This study investigates two sources of data on stereotypical emotion categories in every-day contexts and in music. The first set of data consists of subjective ratings of a series of emotion words. Three separate questions were presented to subjects, namely to what extent music (1) represents, (2) evokes, and (3) influences a given emotion. Averaged profiles of subjective ratings were found highly correlated. A number of significant differences among individual items with respect to type of question were observed. The second set of data was derived from a database, which stores 2933 lyrics from German Songs and Lieder over various centuries. Word fields instead of single entries were used in the retrieval process. Frequencies of emotion categories in lyrics and subjective ratings were significantly correlated. Results suggest that music represents or evokes primarily those emotions, which are either genetically coded or learned early in infancy. Basic emotions in everyday-life and in music are comparable to the extent that specific aspects of learning of social codes are negligible.

Eine Studie zur analgetischen Wirkung von Musik A study on the analgesic effect of music [*]

Diana Karow, Günther Rötter
In this study, we tried to find out whether listening to music can change the thermal pain threshold and influence the natural process of sensibilization (i. e. continuous falling of the pain threshold during the time of stimulation). We also examined the influence of additional variables, namely sex, status of musician or non-musician, emotional and cognitive pain-management and coping strategies of the subjects, and concerning music, style, tempo and volume. We used an apparatus very similar to what is known as the HardyDolorimeter, which induces pain by radiation heat. As a measure of stimulus intensity we took the subject's skin temperature. Tue thermal pain threshold could be significantly raised by listening to music, as could the process of sensibilization be prevented. Based on the Gate-Control Theory (Melzack & Wall 1965), the study suggests that listening to music might serve as a cognitive coping strategy which can increase pain tolerance. Obviously, different ways of listening and different degrees of paying attention to music play an important role.

Research Report

"lt don't mean a thing if it ain't got that swing". Überlegungen zur mikrorhythmischen Gestaltung in populärer Musik "lt don't mean a thing if it ain't got that swing Reflections on microrhythmic design in popular music [*]

Martin Pfleiderer
Various styles of Afro-American influenced Popular Music characteristically rely on micro-rhythmical organisation. The kinetic energy of the music, the motional and emotional effects of the musical process, depend on phenomenas like groove, drive and swing. So far, there hasn't been much research on these in music psychology. Whereas there are some preliminary studies in Popular Music and Jazz Studies, which concentrate on the analysis of micro-rhythmical variation against the metronomical beat, especially in ensemble playing, emphasising the perceptual importance of these variations. This paper presents a survey of these studies, which contribute some new aspects and approaches to the research of performance.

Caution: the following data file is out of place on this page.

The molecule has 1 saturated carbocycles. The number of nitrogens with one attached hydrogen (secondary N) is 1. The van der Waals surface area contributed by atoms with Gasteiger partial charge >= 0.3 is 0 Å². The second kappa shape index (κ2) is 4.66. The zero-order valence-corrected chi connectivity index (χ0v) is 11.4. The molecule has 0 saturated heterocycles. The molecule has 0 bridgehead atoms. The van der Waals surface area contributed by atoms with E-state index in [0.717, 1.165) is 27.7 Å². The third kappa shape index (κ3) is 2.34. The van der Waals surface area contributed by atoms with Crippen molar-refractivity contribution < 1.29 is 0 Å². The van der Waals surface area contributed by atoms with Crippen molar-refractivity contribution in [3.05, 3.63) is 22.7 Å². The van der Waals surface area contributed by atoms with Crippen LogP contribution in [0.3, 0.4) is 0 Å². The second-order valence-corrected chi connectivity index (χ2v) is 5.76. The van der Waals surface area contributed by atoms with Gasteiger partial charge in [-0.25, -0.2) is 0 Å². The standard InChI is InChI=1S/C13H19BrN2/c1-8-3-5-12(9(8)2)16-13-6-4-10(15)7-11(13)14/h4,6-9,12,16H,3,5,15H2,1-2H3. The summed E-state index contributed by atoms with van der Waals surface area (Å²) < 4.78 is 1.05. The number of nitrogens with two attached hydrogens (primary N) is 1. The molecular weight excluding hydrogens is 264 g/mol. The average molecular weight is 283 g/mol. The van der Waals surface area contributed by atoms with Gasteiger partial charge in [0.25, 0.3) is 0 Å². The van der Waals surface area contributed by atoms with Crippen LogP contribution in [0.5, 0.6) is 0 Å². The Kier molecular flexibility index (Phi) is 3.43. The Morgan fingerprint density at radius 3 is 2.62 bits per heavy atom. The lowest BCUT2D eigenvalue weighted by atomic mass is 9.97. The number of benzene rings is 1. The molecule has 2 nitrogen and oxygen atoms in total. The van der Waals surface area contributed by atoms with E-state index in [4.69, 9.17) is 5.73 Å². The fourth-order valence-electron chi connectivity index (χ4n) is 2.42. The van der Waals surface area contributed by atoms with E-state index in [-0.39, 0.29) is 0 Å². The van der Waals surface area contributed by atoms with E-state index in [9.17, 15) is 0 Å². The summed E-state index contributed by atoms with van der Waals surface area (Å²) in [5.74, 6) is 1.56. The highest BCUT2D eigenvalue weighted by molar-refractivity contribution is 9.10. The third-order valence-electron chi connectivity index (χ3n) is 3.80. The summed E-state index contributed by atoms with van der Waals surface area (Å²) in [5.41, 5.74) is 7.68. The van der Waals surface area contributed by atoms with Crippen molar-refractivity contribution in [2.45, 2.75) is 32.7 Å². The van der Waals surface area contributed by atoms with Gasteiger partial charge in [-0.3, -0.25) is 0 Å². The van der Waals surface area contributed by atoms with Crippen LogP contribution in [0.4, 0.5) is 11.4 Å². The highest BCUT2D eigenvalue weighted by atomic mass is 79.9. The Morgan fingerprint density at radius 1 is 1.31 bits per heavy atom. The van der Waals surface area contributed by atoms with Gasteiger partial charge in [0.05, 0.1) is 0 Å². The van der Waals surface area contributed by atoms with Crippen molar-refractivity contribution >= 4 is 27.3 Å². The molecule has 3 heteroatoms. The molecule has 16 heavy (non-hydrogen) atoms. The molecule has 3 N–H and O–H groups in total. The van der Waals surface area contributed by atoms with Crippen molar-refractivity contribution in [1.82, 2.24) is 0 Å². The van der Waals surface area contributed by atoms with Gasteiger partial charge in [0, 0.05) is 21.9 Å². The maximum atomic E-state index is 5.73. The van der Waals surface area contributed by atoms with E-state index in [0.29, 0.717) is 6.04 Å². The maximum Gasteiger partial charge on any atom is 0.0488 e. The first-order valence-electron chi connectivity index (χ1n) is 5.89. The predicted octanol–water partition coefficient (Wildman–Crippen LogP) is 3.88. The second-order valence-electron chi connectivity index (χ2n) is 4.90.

The contributions in this section are available as a Collective PDF

Edwin E. Gordon

Günter Kleinen


Einheit und Differenz von Hören und Sehen. Zu den Installationen von Ulrich Eller Unity and difference of hearing and seeing. On the installations of Ulrich Eller [*]

Helga de la Motte-Haber


Gesamtkunstwerk mit 50 Eingängen und 50 Ausgängen. Der „Klangkörper Schweiz" auf der EXPO 2000 in Hannover Total work of art with 50 entrances and 50 exits. The "Klangkörper Schweiz" at the EXPO 2000 in Hannover [*]

Ludolf Baucke

The contributions in this section are available as a Collective PDF

Rolando O. Benenzon: Music Therapy. Theory and Manual. Contributions to the Knowledge of the Nonverbal Contexts

Helga de la Motte-Haber

Karl-Heinz Blomann und Frank Sielecki: Hören - eine vernachlässigte Kunst?

Helga de la Motte-Haber

Herbert Bruhn: Musiktherapie. Geschichte - Theorien - Methoden

Helga de la Motte-Haber

Hermann Gottschewski: Die Interpretation als Kunstwerk. Musikalische Zeitgestaltung und ihre Analyse am Beispiel von Welte-Mignon-Klavieraufnahmen aus dem Jahre 1905

Isolde Vetter

Robert Jourdain: Das wohltemperierte Gehirn. Wie Musik im Kopf entsteht und wirkt

Klaus-Ernst Behne

Thorsten Quandt: Musikvideos im Alltag Jugendlicher

Silke Borgstedt

Rudolf E. Radocy und J. David Boyle: Psychological Foundations of Musical Behavior

Helga de la Motte-Haber

Udo Rauchfleisch: Musik schöpfen, Musik hören. Ein psychologischer Zugang

Günter Kleinen

Günther Rötter: Musik und Zeit. Kognitive Reflexion versus rhythmische Interpretation

Marcel Dobberstein

Susanne Schedtler: Das Eigene in der Fremde. Einwanderer-Musikkulturen in Hamburg

Martin Greve

Carina Schmiedke-Rindt: „Express Yourself - Madonna Be With You". Madonna-Fans und ihre Lebenswelt

Stefanie Rhein

Robert A. Sharpe: Music and Humanism. An Essay in the Aesthetics of Music

Ulrich Pothast

Stadler Eimer, Stefanie: Spiel und Nachahmung. Über die Entwicklung der elementaren musikalischen Aktivitäten

Renate Bekkers

The contributions in this section are available as a Collective PDF

Musikalische Wahrnehmung und ihr Kontext. Jahrestagung der DGM in Karlsruhe vom 17. bis 19. September 1999

Anja Bökeler

6th International Conference on Music Perception and Cognition, 5.-10. August 2000, Keele University, UK

Mirjam Schlemmer

Musikalische Begabung und Expertise. Internationale Jahrestagung der DGM in Freiburg vom 21. bis 23. September 2000

Anke Pirling